The secret to a really tender burger is all in the way the meat is ground or, more specifically, how it is treated after grinding. By ensuring the individual strands of meat face in the same direction as outlined below, you will guarantee succulent burgers every time. How you garnish your burger is up to you but for me, it has to be with melted cheese, mustard and dill pickles. If you cannot get brioche buns, go for really soft rolls, otherwise the filling will squish out.
- 1.8 kg sirloin, cut into 3 x 3 cm cubes
- 13 g salt
- olive oil
- 90 g tomato ketchup
- 145 g mayonnaise
- 15 g mustard
- 10 slices gruyère cheese
- 10 sliced burger buns, toasted
- 2 vine-ripened tomatoes, sliced
- ½ sweet onion, peeled and finely sliced (see Note)
- 2 baby gem lettuces, broken into leaves
- 2 dill pickles, sliced lengthways
Oven temperatures are for conventional; if using fan-forced (convection), reduce the temperature by 20˚C. | We use Australian tablespoons and cups: 1 teaspoon equals 5 ml; 1 tablespoon equals 20 ml; 1 cup equals 250 ml. | All herbs are fresh (unless specified) and cups are lightly packed. | All vegetables are medium size and peeled, unless specified. | All eggs are 55-60 g, unless specified.
Chilling time 6 hours
Place 600 g of the cubed sirloin in a bowl and sprinkle with the salt. Mix together, cover with plastic wrap then place in the fridge for 4 hours. The salt will penetrate the meat during this time and begin to draw out some of the moisture.
Using a meat grinder fitted with a 3 mm plate, grind the unsalted sirloin then refrigerate this meat until very cold. Combine the cold ground meat with the cold, salted sirloin cubes and mix well.
Before you begin the final grinding, place two layers of plastic wrap across a chopping board or baking tray and position it under the mouth of the grinder. Using a coarser, 8 mm grinding plate, pass the meat mixture through the grinder. This will retain some larger pieces of the sirloin.
As the meat comes out of the grinder, have a second person use their hands to lay out the strands of meat on the plastic wrap. Try to keep the grain of the individual strands running lengthwise in the same direction without getting tangled together. To do this, start laying the meat down at the edge of the sheet furthest from the grinder and work towards the closest edge.
Wrap the meat up tightly in the plastic wrap, twisting the ends tightly to form a log. Prick a few holes in the plastic wrap with a pin to release any air pockets trapped inside, then continue to twist the ends to tighten until the log is about 12 cm in diameter.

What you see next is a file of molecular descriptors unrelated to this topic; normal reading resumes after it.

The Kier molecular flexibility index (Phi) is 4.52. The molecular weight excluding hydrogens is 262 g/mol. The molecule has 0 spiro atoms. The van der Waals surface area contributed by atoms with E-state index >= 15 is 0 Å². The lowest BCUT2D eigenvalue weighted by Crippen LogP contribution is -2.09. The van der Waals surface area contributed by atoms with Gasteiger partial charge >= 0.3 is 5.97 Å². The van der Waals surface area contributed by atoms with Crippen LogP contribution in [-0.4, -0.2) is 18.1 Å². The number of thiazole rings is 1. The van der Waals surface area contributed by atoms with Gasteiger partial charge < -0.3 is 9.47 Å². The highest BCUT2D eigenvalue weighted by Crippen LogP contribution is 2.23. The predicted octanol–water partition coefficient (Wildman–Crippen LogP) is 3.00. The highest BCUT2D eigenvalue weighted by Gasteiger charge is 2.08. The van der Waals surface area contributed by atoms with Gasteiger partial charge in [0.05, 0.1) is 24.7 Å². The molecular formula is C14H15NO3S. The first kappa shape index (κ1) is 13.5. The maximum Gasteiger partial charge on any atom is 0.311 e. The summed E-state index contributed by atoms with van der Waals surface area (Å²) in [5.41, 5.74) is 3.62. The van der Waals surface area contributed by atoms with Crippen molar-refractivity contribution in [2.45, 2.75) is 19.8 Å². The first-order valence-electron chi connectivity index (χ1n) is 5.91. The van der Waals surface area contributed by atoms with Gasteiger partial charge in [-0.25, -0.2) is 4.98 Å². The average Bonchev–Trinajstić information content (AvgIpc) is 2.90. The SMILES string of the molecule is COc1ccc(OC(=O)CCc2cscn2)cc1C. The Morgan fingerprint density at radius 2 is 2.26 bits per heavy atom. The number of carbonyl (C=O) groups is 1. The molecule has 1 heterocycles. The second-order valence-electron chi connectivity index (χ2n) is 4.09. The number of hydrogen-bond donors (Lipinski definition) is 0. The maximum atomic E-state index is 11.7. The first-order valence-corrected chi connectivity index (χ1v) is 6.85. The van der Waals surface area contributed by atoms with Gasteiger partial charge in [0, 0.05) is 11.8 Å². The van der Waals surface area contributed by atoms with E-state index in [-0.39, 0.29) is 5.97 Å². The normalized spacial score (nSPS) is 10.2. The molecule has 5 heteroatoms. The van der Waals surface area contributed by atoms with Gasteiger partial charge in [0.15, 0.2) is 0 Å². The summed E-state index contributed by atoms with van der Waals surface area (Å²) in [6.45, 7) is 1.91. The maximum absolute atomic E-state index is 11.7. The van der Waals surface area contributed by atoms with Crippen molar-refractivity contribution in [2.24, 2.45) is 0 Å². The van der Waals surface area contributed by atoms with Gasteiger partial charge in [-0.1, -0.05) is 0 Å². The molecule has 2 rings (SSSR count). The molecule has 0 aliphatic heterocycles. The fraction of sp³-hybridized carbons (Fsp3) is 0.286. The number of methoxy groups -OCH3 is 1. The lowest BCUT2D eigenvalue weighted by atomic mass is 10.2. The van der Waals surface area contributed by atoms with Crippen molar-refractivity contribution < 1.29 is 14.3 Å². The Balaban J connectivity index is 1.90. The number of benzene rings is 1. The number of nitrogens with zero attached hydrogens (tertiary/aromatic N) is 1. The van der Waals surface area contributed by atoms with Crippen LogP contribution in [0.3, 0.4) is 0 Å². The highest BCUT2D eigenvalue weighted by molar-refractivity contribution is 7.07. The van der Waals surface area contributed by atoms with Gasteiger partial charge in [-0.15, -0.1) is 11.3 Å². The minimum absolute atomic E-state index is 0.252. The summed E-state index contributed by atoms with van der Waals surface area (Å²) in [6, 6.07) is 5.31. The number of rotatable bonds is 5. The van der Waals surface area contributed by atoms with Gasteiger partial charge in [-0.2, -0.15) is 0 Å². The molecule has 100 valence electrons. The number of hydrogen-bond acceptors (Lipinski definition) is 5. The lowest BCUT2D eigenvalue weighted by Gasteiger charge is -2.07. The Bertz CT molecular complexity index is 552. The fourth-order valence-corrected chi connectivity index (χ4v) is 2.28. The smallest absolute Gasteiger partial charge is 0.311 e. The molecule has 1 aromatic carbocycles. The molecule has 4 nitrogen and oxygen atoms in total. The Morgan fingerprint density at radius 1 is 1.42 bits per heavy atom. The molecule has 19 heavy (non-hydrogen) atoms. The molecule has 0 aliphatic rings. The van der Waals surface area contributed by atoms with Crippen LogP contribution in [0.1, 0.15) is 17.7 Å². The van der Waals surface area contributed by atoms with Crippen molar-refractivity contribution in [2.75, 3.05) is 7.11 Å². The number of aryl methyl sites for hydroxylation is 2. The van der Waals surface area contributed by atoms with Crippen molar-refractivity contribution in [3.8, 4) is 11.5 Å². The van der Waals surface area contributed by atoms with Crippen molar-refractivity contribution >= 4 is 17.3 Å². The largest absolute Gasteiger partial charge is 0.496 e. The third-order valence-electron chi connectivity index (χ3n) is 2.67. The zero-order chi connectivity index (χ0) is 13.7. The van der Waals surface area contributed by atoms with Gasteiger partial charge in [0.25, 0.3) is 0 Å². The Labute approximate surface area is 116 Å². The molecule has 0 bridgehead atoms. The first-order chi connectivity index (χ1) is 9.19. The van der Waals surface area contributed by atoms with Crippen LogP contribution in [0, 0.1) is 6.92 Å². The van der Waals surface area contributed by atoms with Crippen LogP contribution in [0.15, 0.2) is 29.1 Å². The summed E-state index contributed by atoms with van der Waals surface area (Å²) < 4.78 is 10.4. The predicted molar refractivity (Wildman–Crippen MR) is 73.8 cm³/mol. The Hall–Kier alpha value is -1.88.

Wrap the log in another layer of plastic wrap to keep it from coming apart, and refrigerate for at least 2 hours, or until needed.
When ready to cook, place the still-wrapped log on a cutting board and use a very sharp knife to cut slices that are approximately 2 cm in thickness. (The plastic wrap helps to keep the meat from falling apart.) Place the finished burgers on a baking tray and refrigerate until needed. If you have more burgers than you need, they can be individually wrapped in plastic wrapped at this point and frozen until needed.
To cook the burgers, rub each one with a little oil and place them on the barbecue or a really hot frying pan, and flip them every 15–20 seconds. Cook to your liking or for medium-rare, take the burger to 45ºC in the centre. Immediately after the last flip, place a slice of cheese on top of each burger and allow to melt for the final 15 seconds.
To make the sauce, combine the ketchup, mayonnaise and mustard in a bowl and mix thoroughly.
To serve, place the base half of a bun on a plate and put a burger with melted cheese on top. Place a couple of slices of tomato and onion followed by a couple of leaves of lettuce and a couple of slices of pickle. Finish with a spoonful of sauce. Place the top half of the bun on top and serve.
• If you can’t get sweet onions, soak onion in water for 10 minutes or quickly blanch in boiling water for 30 seconds.